Even a one-day (overnight) stay at a Waikiki hotel is a wondrous way for a staycation.
Here’s the background: I covered two back-to-back shows Sunday (Dec. 11) at Blue Note Hawaii, located at the Outrigger Waikiki resort.
The first show (Frank DeLima) was at 12:30 p.m., a brunch event, followed by two later shows at 4 and 8 p.m. (Makena, aka as Ho’okena and members of The Makaha Sons), a Christmas and Hawaiian show. Took in the later performance.
Made no sense to drive in (during the Honolulu Marathon on Kalaniana‘ole Hwy.) only to return home in Hawaii Kai, and commute back a few hours later.
So I took the risk and checked out kamaaina rates, but they were $325 a room. Imagine what regular rates might be!
Contemplated the kamaaina rate. It was easiest to book a room where the shows were, but at those prices? An expensive risk, perhaps.
Waited a bit, then rechecked several days later via phone what rates were and the price had gone down, I guess, to $225, with no resort fee and half-price for overnight parking ($45 regular price). So I decided to book ‘em, a holiday gift to myself and my wife.
At check-in, we were enticed into signing up for an upgrade ($89 more) for a room on a higher level with access to the hotel lounge, where breakfast and happy hour/dinner meals were included. Hmmmm. Decided to go up in price and room level, figuring we’d just eat at the hotel, utilizing the included dinner at night and breakfast the next day before checking out. After all, meals for two in Waikiki at a restaurant would cost more than $89. And our wrists became a gameplayer (why and how, more later).
The room was spacious, on the 16th level (17th is the penthouse), not super-duper elegant but comfy, clean, and convenient, with wi-fi, upgraded soap and shampoo amenities and an exclusive lobby-to-room access located near the Blue Note club.
A happy hour trek to the lounge, located on the former Chuck’s Steak House site on the lobby level, provides an efficient but no-choice meal, with the largest taro chips plus traditional corn ships with a slightly zesty aku dip, a couple of fruit options, and fried noodles with chicken and pork protein. Enough to satisfy the hungry, but lacking lounge-level fare choices and perks I’ve experienced at Mainland brand-name hotels at much higher tariffs.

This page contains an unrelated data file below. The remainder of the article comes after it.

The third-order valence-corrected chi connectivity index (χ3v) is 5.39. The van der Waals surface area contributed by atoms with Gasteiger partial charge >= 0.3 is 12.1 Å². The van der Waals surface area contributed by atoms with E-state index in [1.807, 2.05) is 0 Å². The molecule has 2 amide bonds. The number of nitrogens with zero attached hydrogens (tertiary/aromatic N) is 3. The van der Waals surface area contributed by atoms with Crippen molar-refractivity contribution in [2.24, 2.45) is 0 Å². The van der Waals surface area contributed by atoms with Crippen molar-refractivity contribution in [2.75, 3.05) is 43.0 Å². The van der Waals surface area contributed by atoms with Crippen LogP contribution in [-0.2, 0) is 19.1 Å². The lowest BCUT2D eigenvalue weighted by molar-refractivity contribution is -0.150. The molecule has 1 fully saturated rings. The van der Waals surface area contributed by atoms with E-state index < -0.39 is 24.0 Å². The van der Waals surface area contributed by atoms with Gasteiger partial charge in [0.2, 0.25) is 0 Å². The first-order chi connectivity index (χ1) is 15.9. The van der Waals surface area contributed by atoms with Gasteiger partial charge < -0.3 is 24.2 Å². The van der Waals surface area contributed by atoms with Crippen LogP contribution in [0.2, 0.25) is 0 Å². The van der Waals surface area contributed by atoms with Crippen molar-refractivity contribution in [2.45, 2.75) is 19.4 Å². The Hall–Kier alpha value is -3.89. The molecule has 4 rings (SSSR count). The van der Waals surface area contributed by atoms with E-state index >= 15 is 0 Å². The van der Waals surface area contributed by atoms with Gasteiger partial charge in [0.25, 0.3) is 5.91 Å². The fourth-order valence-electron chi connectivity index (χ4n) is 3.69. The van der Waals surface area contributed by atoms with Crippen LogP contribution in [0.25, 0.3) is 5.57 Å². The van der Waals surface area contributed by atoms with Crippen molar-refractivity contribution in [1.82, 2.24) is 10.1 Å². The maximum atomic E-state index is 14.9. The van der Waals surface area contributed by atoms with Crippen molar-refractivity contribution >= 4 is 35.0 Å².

A Sunday visit meant that Henry Kapono was doing his beachfront jam sessions near Duke’s, his signature show for decades. From a stone’s throw away, I peeked and listened from the lounge, noticing that swimwear folks were truly enjoying the moment.
Breakfast was satisfactory but also pedestrian – buffet eggs, bacon, bread and bagels for do-you-own toasting, tiny strawberry yogurt, fruits like honeydew melon and sweet pineapple.
Turned out to be a working staycation, since I was at my computer following the DeLima show to write and post a review, while my wife ventured out to reacquaint herself with some of the Waikiki spots we used to but haven’t visited since before the pandemic. Also got up early Sunday morning to do a Makena review, which I completed later from home.
The most convenient discovery of the staycation was that the Outrigger, and likely other chic hotels elsewhere, provides lounge guests with a new kind of wristband that includes your digital key (no more plastic cards to slide or wipe) to access the elevators and enter your hotel room.
Convenient for beachgoers and swimmers and no more misplaced or lost plastic card key.
That was the most eye-opening element of the staycation. And no complaints for the upgrade fee – worth it!
And that’s Show Biz. …